In student politics, one of the offices that are usually deemed to be less consequential is the assistant/deputy role to another office. Students are rather uninclined to paying them as much attention, with the focus primarily being on the supposed ‘main person’. The relative obscurity then affords these individuals the opportunity to underperform, under the guise of their being mere subordinates.
Perhaps, this was the same mindset Arinola ‘Addo Original’ David, had when he decided to contest for the office of Assistant General Secretary of the Students’ Union, UI; especially as he was the lone candidate for the office. At the Press Night, not only was he the lowest-scoring candidate for punctuality, but more importantly for plans and the feasibility of the execution of said plans. It was a show of laxity that the student populace should have been wary of and which has now reflected in his performance so far.
A quick look at David’s manifesto shows a pre-disposition towards constitutional duties majorly, as opposed to fresh ideas. After a brief introduction where he promised to serve with passion, a five-step condensed plan was mentioned. However, all five points mentioned were culled directly from Article V Section 4(i – v) which states the duties of the Assistant General Secretary; completely defeating the purpose of a Manifesto in the first place. If UItes wanted to know your functions, they could do that by logging on to the University website to get a copy of the Union’s constitution. The inclusion of constitutional duties was simply just a way to bolster an already watery manifesto.
Furthermore, he promised a Career Fair to “empower a large number of students by bridging the knowledge gap and assist as many as possible to enact actions”. This was presumably aimed at exposing students to different fields and spheres, and the opportunities therein; a wonderful idea if it had been implemented. However, as of the time of writing this article, nothing of that sort has been done by the office of the AGS. The Career Fair which was even held within that time was organised by a Non-Governmental Organisation, Creer Impact Now, in direct association with the UI branches of the Nigerian Association Of Agricultural Students, and Renewable Natural Resources Students’ Association. Also, it is not included in the line-up of programs for the SU week. And seeing as the tenure draws to a close soon, we can not but ask, “When?”. When does Mr. AGS intend to host this program? How participatory would it even be coming at the height of activities/close to exams?
Mr. David further promised to create a forum for Assistant General Secretaries across all departments and faculties to enable the union to know and attend to the needs of students. He also promised that the resolutions of these meetings would be made public although there were no mentions of what mediums would be utilized for this forum; online, physical, or a hybrid of both. Upon our findings, however, it appears that the AGSes weren’t reached out to as they were only just hearing of this initiative after our inquiry. This plan should be easily achievable with the right amount of commitment on his part, and could be beneficial for subsequent administrations. Of all the things Mr. David promised, this was the easiest to execute but sadly it is but one more idea washing down Zik River.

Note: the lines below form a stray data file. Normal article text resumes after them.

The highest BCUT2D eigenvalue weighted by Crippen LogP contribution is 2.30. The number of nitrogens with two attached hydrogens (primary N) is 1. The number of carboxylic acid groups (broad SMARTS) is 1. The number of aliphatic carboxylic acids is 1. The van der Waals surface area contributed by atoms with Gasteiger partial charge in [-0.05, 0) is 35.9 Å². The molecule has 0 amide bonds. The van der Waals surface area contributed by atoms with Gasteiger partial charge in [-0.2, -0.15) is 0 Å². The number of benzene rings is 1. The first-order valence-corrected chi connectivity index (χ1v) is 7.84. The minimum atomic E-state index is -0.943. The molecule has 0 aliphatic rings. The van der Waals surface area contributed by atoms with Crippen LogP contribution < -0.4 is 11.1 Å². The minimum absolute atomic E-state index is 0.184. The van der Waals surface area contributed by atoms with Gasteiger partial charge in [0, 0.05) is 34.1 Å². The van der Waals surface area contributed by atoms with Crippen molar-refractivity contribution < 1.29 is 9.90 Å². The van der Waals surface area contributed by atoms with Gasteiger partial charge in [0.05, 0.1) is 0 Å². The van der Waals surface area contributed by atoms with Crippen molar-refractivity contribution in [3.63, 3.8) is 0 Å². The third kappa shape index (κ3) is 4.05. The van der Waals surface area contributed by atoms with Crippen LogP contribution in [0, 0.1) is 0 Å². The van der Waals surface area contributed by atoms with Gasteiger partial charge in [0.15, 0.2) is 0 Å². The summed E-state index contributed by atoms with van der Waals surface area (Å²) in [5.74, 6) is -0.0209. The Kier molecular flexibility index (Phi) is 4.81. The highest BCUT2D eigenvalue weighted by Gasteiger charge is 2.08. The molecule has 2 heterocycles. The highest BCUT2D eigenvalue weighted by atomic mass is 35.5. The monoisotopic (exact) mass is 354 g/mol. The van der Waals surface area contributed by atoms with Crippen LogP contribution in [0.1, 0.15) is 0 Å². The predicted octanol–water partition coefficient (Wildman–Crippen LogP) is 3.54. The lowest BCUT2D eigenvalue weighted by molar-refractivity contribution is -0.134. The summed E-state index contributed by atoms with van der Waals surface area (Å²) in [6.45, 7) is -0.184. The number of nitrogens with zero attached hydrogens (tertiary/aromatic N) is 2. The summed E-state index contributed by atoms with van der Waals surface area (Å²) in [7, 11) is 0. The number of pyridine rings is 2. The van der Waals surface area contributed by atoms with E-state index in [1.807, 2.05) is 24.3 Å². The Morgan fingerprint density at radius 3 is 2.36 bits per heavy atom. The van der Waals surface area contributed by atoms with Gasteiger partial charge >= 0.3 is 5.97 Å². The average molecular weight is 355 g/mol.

The last section of his manifesto was dedicated to the Fresher’s Orientation/Welcome Week which is his constitutional duty. A committee was to be created across all faculties with the prospect of “partnering with willing private bodies and organizations to support the program”. And true to his word, it did in fact hold. However, there was a remarkable difference between what was promised and what was delivered. For one, the poor publicity was such that many freshers weren’t privy to the events. For a program that was meant to be ‘for the benefit of every fresher’, it failed to deliver. This is especially highlighted by the delay in payment of cash prizes to the winners of the Mr. and Miss. UI Paegant, which according to the SU President was due to the school management’s non-release of funds. Clearly, the partnership with private bodies was either not actualized or inadequate to fund the planned activities
Finally, he has also been lacking even in his constitutional duty of coordinating National Association of Nigerian Students (NANS) activities as there have been no congresses and next to nothing in terms of creating a shared student consciousness. So, what exactly did the AGS promise that he delivered? That’s a question only he himself can answer but has failed to despite multiple attempts at contacting him.